New resolution adopted on environment and health for Europe
A new health and environment vision for Europe was endorsed by the sixtieth session of the WHO Regional Committee for Europe, gathering on 13–16 September 2010 in Moscow, Russian Federation.
Representatives of 53 European health ministries translated into action the commitments adopted at the Fifth Ministerial Conference on Environment and Health in Parma, Italy, which have a high degree of focus on achieving the first ever five time-bound targets in environmental health.
They also raised the profile of the European environment and health process by electing four health ministers to steer the regional process along with four environment ministers through a newly established European Environment and Health Ministerial Board (EHMB).
The four Ministers of Health elected to be part of the Board are those from France, Malta, Serbia and Slovenia. The four environment ministers will be elected at the annual meeting of the United Nations Economic Commission for Europe (UNECE)).
The legacy from Parma
The Parma Conference, held in March 2010, adopted a Declaration and Commitment to Act and devised a new institutional framework for the European environment and health process. The five Parma time-bound vows State that all European children will enjoy:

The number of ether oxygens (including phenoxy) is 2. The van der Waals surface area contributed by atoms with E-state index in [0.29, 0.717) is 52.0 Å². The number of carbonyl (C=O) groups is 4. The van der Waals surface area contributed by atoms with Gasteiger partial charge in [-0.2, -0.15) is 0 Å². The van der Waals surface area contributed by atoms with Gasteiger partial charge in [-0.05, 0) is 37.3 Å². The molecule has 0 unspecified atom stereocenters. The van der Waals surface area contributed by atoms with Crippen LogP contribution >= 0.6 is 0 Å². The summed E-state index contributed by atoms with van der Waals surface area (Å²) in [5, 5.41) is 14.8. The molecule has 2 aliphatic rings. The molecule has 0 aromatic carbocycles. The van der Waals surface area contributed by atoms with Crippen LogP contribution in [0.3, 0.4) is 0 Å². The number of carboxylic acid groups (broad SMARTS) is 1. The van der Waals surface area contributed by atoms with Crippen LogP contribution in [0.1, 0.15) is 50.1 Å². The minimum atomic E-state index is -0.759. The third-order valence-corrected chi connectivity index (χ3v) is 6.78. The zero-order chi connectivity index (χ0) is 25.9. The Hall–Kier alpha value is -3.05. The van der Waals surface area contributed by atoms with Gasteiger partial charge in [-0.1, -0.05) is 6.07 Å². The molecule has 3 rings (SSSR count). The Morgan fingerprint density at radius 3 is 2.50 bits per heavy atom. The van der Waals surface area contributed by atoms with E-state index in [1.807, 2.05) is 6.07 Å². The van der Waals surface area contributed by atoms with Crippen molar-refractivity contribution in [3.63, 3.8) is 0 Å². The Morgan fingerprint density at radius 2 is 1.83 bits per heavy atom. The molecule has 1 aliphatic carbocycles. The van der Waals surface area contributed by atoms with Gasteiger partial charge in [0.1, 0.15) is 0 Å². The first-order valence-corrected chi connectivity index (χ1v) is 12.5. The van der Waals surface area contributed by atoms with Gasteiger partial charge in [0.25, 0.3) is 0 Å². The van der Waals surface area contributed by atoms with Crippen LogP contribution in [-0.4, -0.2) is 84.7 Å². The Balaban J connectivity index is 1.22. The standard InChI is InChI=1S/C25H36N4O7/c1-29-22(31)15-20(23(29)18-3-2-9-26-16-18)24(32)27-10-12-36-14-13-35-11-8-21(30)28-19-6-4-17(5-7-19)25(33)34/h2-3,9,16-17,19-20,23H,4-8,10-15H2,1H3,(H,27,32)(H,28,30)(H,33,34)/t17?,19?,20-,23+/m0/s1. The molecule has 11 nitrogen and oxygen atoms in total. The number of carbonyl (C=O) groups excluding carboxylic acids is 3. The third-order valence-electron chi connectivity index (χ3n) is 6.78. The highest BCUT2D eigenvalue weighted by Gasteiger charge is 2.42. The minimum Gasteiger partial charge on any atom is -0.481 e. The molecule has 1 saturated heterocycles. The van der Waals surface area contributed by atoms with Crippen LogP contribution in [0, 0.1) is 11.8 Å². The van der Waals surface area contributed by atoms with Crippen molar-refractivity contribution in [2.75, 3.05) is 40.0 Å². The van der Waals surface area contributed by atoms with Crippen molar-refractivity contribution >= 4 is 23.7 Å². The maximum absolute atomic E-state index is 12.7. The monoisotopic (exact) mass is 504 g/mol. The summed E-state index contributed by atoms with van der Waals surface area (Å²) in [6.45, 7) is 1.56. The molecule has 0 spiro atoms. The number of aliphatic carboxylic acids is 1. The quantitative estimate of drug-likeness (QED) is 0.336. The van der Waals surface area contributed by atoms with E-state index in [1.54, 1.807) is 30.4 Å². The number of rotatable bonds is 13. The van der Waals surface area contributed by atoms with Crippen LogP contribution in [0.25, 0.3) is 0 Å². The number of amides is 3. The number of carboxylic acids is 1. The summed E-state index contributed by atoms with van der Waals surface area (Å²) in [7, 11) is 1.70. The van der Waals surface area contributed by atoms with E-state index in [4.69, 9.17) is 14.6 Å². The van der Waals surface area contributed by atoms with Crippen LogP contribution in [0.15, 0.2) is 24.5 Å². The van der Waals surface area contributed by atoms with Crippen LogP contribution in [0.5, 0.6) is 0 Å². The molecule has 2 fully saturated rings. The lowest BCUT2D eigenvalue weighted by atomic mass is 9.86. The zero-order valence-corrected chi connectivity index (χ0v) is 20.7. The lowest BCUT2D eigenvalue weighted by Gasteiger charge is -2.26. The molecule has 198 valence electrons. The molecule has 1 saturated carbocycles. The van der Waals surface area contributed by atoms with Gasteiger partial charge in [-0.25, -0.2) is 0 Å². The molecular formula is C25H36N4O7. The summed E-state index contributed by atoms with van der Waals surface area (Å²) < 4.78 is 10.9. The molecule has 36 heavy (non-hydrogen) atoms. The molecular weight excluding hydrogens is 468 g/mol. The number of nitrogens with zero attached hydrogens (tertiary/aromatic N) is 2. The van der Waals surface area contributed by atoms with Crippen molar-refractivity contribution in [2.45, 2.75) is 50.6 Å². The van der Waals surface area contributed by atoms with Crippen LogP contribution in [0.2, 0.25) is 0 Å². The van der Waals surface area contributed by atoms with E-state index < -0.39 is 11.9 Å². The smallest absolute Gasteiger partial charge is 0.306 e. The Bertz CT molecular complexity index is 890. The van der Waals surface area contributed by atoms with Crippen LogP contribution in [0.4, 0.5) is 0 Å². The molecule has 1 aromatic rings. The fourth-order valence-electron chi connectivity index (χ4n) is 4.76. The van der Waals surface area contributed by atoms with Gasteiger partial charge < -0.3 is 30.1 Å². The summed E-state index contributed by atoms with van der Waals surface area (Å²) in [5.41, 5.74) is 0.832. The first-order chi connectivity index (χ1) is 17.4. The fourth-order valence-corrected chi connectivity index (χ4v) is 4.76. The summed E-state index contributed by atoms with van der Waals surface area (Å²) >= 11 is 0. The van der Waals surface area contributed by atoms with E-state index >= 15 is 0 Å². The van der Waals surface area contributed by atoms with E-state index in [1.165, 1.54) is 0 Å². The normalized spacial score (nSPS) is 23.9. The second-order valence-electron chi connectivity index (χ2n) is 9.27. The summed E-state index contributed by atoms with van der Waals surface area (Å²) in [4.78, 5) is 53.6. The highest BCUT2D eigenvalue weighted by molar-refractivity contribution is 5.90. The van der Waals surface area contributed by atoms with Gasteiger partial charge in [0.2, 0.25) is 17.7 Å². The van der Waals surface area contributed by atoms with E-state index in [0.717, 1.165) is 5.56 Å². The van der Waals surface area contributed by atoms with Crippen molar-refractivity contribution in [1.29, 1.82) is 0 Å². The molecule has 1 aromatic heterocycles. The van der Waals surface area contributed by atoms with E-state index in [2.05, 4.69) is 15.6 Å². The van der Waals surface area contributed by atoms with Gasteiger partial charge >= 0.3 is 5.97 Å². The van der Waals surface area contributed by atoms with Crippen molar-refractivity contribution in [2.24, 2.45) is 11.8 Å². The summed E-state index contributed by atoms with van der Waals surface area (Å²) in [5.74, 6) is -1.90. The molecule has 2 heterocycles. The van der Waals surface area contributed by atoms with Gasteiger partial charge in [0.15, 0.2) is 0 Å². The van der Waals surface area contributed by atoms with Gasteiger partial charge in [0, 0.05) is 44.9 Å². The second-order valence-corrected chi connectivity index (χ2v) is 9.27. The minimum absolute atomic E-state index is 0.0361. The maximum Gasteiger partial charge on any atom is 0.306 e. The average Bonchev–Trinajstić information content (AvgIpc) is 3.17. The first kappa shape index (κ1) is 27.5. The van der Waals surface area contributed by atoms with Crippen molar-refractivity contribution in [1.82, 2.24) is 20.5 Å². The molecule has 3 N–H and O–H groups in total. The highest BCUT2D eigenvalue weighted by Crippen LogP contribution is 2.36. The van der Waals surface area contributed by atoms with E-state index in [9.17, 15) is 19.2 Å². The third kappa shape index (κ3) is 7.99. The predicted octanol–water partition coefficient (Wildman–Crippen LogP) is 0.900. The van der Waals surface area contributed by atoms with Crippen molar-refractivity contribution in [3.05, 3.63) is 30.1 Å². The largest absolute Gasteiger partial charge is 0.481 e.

- by 2020, safe water and sanitation in homes, child care centres, kindergartens, schools, health care institutions and public recreational water settings;
- by 2020, healthy and safe environments and settings of daily life to walk and cycle and undertake physical activity;
- by 2015, indoor environments free of tobacco smoke in child care facilities, kindergartens, schools and public recreational settings;
- by 2015, environments free of toxic chemicals; and
- by 2015, reduced identified health risks from carcinogens, mutagens and reproductive toxicants, including radon, ultraviolet radiation, asbestos and endocrine disruptors.
The Parma Declaration frames these commitments in a broader picture, recognizing that growing inequalities, climate change and the financial crisis may exacerbate existing environmental risks to health, and stressing that preventing environment-related diseases and injuries is a multisectoral and multi-level responsibility.
While the health sector is best placed to act as advocate with other sectors where reducing environmental risks can lead to co-benefits for health, ensuring “health in all policies” requires a shift of emphasis in the priorities of national action.
The Resolution affirms a strong, sustained political commitment of Member States at the highest political level necessary to achieve the Parma objectives.